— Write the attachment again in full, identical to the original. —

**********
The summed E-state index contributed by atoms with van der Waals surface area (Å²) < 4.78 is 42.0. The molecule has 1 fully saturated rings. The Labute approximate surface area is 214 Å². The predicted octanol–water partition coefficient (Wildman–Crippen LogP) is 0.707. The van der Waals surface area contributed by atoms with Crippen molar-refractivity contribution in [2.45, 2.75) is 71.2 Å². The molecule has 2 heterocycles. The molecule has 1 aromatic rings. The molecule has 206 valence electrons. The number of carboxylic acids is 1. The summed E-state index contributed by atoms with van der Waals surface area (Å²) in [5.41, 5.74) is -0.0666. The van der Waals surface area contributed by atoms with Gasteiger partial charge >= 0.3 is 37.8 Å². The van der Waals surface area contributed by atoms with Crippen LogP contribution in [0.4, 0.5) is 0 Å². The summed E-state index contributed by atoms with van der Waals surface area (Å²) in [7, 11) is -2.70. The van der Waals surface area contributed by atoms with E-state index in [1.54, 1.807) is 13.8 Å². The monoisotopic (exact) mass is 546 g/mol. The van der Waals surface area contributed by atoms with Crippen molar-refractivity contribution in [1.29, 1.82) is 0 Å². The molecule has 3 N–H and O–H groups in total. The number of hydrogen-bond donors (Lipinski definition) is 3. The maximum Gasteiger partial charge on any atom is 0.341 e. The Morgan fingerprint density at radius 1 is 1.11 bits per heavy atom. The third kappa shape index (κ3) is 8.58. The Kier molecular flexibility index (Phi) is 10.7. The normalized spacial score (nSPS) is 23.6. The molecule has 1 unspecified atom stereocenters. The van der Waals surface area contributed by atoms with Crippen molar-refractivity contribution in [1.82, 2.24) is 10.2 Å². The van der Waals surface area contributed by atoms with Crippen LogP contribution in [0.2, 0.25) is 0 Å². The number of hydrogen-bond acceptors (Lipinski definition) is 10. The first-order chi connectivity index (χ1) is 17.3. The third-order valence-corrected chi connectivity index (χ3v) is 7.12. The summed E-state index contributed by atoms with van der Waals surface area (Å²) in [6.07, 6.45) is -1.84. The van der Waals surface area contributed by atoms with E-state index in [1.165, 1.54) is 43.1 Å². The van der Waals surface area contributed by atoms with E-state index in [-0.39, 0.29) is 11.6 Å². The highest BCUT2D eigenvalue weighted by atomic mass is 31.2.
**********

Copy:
The summed E-state index contributed by atoms with van der Waals surface area (Å²) < 4.78 is 42.0. The molecule has 1 fully saturated rings. The Labute approximate surface area is 214 Å². The predicted octanol–water partition coefficient (Wildman–Crippen LogP) is 0.707. The van der Waals surface area contributed by atoms with Crippen molar-refractivity contribution in [2.45, 2.75) is 71.2 Å². The molecule has 2 heterocycles. The molecule has 1 aromatic rings. The molecule has 206 valence electrons. The number of carboxylic acids is 1. The summed E-state index contributed by atoms with van der Waals surface area (Å²) in [5.41, 5.74) is -0.0666. The van der Waals surface area contributed by atoms with Gasteiger partial charge >= 0.3 is 37.8 Å². The van der Waals surface area contributed by atoms with Crippen LogP contribution in [0.4, 0.5) is 0 Å². The summed E-state index contributed by atoms with van der Waals surface area (Å²) in [7, 11) is -2.70. The van der Waals surface area contributed by atoms with E-state index in [1.54, 1.807) is 13.8 Å². The monoisotopic (exact) mass is 546 g/mol. The van der Waals surface area contributed by atoms with Crippen molar-refractivity contribution in [1.29, 1.82) is 0 Å². The molecule has 3 N–H and O–H groups in total. The number of hydrogen-bond donors (Lipinski definition) is 3. The maximum Gasteiger partial charge on any atom is 0.341 e. The Morgan fingerprint density at radius 1 is 1.11 bits per heavy atom. The third kappa shape index (κ3) is 8.58. The Kier molecular flexibility index (Phi) is 10.7. The normalized spacial score (nSPS) is 23.6. The molecule has 1 unspecified atom stereocenters. The van der Waals surface area contributed by atoms with Crippen molar-refractivity contribution in [1.82, 2.24) is 10.2 Å². The van der Waals surface area contributed by atoms with Crippen LogP contribution in [0.2, 0.25) is 0 Å². The number of hydrogen-bond acceptors (Lipinski definition) is 10. The first-order chi connectivity index (χ1) is 17.3. The third-order valence-corrected chi connectivity index (χ3v) is 7.12. The summed E-state index contributed by atoms with van der Waals surface area (Å²) in [6.07, 6.45) is -1.84. The van der Waals surface area contributed by atoms with E-state index in [1.165, 1.54) is 43.1 Å². The van der Waals surface area contributed by atoms with E-state index in [-0.39, 0.29) is 11.6 Å². The highest BCUT2D eigenvalue weighted by atomic mass is 31.2.